How best to prevent sports injuries? Get stronger.
According to a new study: Effectiveness of exercise to prevent sports injuries
Published in the British Journal of Sports Medicine, 2014
An overall RR estimate for physical activity for injury prevention, adjusted for clustering effects, was 0.632 (0.532–0.750), and slightly lower when sensitivity analysed by intention-to-treat (RR 0.607 (0.501–0.735)). A preventive effect of this size should be considered convincing, but the analysis was heterogeneous and the result is, therefore, clinically useless. However, it also suggests that some types of interventions may prove better than others.
Stretching did not show any protective effect (RR=0.961 (0.836–1.106)), while strength training proved highly significant (RR 0.315 (0.207–0.480)). Results from stretching and strength training studies were not heterogeneous despite different programmes were used and outcomes of interest were different. This points towards a strong generalisability of results. Proprioception training and multiple exposure programmes were also effective (RR=0.480 (0.266–0.864) and 0.625 (0.477–0.820), respectively), but results were relatively heterogeneous.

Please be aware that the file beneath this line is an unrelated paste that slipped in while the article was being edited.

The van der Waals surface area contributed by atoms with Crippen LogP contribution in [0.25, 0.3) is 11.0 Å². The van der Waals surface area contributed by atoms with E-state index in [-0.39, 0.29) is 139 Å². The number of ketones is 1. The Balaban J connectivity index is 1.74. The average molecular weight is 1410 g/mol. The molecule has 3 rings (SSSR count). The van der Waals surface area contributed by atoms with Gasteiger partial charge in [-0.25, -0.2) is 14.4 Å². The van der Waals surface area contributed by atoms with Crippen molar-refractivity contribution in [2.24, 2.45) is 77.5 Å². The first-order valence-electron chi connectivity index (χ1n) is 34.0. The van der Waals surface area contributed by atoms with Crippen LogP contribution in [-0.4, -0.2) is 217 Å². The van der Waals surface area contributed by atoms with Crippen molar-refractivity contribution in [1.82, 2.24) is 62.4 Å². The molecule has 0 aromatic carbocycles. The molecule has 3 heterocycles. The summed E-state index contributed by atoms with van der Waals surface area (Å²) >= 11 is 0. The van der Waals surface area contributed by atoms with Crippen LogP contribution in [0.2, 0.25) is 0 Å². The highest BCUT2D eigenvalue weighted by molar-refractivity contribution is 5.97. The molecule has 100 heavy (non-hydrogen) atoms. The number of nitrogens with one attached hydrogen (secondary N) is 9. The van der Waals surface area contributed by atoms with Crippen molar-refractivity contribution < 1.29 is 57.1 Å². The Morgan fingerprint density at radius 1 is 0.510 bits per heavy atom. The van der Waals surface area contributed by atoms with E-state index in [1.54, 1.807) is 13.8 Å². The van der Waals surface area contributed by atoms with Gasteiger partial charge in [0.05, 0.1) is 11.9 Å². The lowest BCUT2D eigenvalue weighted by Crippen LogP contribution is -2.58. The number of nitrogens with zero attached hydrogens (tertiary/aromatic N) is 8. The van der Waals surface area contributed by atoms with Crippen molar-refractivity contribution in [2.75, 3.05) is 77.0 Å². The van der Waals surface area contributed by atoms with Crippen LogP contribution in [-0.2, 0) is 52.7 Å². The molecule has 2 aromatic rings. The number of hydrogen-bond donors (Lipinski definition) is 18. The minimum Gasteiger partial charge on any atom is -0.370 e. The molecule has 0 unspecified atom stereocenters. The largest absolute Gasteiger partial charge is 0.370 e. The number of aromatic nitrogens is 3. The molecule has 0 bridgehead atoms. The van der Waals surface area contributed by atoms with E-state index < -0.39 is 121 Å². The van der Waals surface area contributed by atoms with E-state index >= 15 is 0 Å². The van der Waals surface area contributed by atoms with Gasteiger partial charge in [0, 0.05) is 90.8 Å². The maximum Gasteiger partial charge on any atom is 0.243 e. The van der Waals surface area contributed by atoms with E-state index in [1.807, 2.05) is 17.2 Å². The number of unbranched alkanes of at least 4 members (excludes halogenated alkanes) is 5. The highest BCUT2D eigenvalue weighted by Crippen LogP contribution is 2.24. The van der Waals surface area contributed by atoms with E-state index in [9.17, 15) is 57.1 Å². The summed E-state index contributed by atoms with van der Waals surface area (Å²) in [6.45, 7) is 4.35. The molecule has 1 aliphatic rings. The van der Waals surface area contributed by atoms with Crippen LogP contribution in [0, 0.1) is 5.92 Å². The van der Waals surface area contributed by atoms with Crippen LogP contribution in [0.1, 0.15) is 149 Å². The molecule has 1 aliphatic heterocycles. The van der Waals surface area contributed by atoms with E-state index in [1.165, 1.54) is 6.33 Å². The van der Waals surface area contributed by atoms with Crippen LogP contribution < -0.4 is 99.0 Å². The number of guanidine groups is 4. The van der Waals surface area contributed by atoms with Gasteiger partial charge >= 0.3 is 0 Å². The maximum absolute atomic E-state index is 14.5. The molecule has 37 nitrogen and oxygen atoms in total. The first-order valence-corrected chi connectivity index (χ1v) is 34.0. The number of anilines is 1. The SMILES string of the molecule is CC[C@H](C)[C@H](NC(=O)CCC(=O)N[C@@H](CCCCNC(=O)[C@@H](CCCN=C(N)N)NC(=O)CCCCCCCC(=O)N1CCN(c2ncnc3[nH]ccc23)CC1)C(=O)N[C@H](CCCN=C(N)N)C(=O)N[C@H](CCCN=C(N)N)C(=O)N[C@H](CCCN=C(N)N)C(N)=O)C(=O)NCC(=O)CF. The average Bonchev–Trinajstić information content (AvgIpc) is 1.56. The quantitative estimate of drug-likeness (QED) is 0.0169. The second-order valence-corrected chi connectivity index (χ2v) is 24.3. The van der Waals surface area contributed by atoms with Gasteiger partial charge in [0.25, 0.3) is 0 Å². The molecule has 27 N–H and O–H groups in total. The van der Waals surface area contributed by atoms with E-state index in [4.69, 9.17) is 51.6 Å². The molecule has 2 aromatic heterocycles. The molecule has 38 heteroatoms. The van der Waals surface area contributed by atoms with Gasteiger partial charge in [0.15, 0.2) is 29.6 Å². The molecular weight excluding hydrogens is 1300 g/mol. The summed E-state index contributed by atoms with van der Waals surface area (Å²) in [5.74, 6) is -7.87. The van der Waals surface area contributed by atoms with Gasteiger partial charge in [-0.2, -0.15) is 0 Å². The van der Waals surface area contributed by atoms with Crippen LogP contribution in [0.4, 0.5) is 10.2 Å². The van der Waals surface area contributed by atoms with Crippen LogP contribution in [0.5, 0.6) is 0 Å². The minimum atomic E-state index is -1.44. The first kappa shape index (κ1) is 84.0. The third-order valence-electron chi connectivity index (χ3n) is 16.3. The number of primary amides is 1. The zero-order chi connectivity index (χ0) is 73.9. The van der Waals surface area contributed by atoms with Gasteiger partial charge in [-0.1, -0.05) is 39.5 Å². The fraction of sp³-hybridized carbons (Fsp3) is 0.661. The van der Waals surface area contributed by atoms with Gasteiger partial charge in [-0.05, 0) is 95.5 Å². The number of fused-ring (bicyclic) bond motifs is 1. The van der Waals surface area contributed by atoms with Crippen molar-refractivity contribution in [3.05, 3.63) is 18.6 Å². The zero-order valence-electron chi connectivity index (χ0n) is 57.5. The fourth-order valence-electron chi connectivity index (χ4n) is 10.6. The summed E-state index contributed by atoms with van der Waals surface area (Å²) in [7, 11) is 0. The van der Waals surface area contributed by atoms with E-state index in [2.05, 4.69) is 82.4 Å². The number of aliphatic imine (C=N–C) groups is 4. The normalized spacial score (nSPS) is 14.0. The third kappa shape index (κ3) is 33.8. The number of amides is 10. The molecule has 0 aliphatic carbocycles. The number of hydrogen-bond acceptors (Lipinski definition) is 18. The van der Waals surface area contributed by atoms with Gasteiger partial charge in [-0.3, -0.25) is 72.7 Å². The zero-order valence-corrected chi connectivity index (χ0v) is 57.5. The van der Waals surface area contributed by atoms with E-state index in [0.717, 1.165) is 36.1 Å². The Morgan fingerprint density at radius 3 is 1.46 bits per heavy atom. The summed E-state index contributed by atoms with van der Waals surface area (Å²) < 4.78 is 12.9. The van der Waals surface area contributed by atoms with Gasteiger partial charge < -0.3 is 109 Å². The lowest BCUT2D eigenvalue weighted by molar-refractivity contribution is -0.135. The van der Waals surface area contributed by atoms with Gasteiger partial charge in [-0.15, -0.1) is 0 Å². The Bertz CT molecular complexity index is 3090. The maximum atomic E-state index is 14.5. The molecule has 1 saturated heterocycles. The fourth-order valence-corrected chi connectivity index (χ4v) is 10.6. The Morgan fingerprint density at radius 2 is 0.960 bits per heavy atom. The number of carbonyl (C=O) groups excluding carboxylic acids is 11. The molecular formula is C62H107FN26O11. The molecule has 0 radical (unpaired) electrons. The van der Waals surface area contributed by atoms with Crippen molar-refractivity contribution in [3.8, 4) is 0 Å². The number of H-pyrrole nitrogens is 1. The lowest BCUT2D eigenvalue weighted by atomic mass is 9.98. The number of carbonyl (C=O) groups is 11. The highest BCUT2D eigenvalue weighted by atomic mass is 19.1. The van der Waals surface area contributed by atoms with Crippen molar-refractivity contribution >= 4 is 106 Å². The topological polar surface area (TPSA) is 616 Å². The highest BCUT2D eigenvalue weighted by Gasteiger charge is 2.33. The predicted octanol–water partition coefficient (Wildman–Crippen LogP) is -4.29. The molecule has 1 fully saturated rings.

Conclusions Despite a few outlying studies, consistently favourable estimates were obtained for all injury prevention measures except for stretching. Strength training reduced sports injuries to less than 1/3 and overuse injuries could be almost halved.
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